What I am asking you, the reader, to do now is to put aside, for the moment, everything you may have learned about the LPC component of the AERP, the positive response to the comparatively rare target events, and consider how the negative response to the relatively more frequent non-target events may be exploited.
As we pursued this interesting phenomenon by means of independent component analysis or ICA,7 we were able to decompose the entire waveform generated by non-target responses into three presumably independent components:
- Initial detection of the word—reflected by the N1 and P2 peaks in the 0-300 msec range and centered over the Vertex (Cz) electrode;
- Phonological and semantic processing-reflecting processing negativity over the 300-1800 msec latency range, and
- Cognitive processing (principally memory and attention) reflected over the same range of processing negativity.
In the case of components #2 and #3, brain activity tends to be typically maximal at parietal electrode CP3, but extends forward to electrode FC3, reflecting activity over much of the left hemisphere.
Clearly there is a good deal going on over the latency range of processing negativity. We can devolve, over this extensive time period, not only phonological and semantic processing of the word but the simultaneous cognitive effort recruited to the total evaluation of the word.
How Might All This Be Relevant to Clinical Speech Audiometry?
Just repeating a word, or even a series of words, back to the examiner (repetition) does not adequately assess the breadth of linguistic and cognitive processes involved in genuine language processing. Consider the fact that you can easily repeat back words in many foreign languages of which you have absolutely no knowledge. For example:
- Say the word “taba” (“anklebone” in Spanish).
- Say the word “var” (“where” in German).
Dare I mention that parrots can do this too?
The act of repeating a word or a series of words says something about the success of the phonological analysis of the utterance, but tells us very little about the lexical/semantic analysis or the cognitive effort imposed especially by attentional and memory demands. To accomplish this goal you need to change the task from repeating to deciding. You need to force a decision from the listener rather than a simple repetition. Rather than simply repeating the word back, the listener must evaluate the percept, reach a decision, and make an appropriate response.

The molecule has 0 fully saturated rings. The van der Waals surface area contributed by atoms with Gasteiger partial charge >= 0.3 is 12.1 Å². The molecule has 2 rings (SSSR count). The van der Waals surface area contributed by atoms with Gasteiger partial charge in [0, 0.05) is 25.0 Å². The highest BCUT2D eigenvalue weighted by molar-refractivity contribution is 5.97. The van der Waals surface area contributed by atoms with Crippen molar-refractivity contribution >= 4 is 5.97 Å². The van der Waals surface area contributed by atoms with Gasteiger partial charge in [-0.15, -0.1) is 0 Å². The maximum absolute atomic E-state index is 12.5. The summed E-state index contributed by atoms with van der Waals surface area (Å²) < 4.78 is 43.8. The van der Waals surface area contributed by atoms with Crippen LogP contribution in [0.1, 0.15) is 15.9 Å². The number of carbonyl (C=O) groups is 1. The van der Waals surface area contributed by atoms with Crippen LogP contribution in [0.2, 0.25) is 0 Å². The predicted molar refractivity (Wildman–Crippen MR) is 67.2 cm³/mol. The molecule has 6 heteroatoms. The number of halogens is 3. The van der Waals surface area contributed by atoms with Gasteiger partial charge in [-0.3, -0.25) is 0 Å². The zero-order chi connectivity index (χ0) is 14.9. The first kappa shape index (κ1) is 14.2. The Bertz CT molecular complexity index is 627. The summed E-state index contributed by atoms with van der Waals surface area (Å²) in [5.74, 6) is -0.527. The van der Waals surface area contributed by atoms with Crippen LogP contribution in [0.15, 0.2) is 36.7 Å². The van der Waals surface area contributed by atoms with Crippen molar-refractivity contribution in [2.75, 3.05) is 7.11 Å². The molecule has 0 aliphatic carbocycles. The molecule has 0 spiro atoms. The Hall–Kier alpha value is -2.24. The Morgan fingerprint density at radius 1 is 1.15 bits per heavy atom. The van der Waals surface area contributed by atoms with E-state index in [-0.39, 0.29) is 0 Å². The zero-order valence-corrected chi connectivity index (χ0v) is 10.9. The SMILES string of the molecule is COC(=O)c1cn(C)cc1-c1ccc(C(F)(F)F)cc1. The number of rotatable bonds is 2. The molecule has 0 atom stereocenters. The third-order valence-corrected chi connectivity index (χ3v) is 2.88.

Repetition versus Category Judgment
In conventional speech audiometry, the instruction is to “repeat the word you heard.” Here, the listener’s analysis of the input phonology is referred immediately to the generation of an output phonology which configures the immediate verbal response. The word continues to be analyzed, however, by the listener’s brain via lexical/semantic analysis, leading to a linguistic concept, but the results of these latter stages play only a minor role in the listener’s repetition response.
When, however, the instruction is to respond “yes” if the word is a target and “no” if the word is not a target, the ultimate response requires a decision based on the analysis. This analysis relies not only on the input phonology, but on the subsequent lexical and semantic analyses, and of the linguistic concept leading to the decision.
Forcing a decision based on the entire processing of the word invokes contributions from sources essentially ignored by the repetition paradigm. In the repetition, the presented word is analyzed for its input phonology, referred directly to the speech mechanisms to create an output phonology, leading to an appropriate verbal response. If, however, the listener must make a decision about the word, as in the category judgment paradigm, the input phonology is referred for further lexical/semantic analysis, leading to a word concept, leading to a decision, leading to an appropriate response. Reaching the ultimate decision involves the interplay among lexical/semantic analysis and the total cognitive effort, including at least attention and memory.
Figure 2 compares, in a young adult with normal hearing, the surface scalp topography of the AERP evoked by simply repeating each word (left map), and by forcing a decision about each word (right map). In the case of repetition, brain activity shows a small area of maximum amplitude over the CP3 electrode (black oval) surrounded by less amplitude (brown areas) extending forward to the region of FC3 and into the right hemisphere as far as parietal electrode P4. In the case of making a category judgment, however, the black area of maximal activity extends almost to electrode F3 over the left hemisphere, and the amplitude represented by the black and dark brown areas extends over the right hemisphere as far as electrode CP4. The greater brain activity in the category judgment task is evident.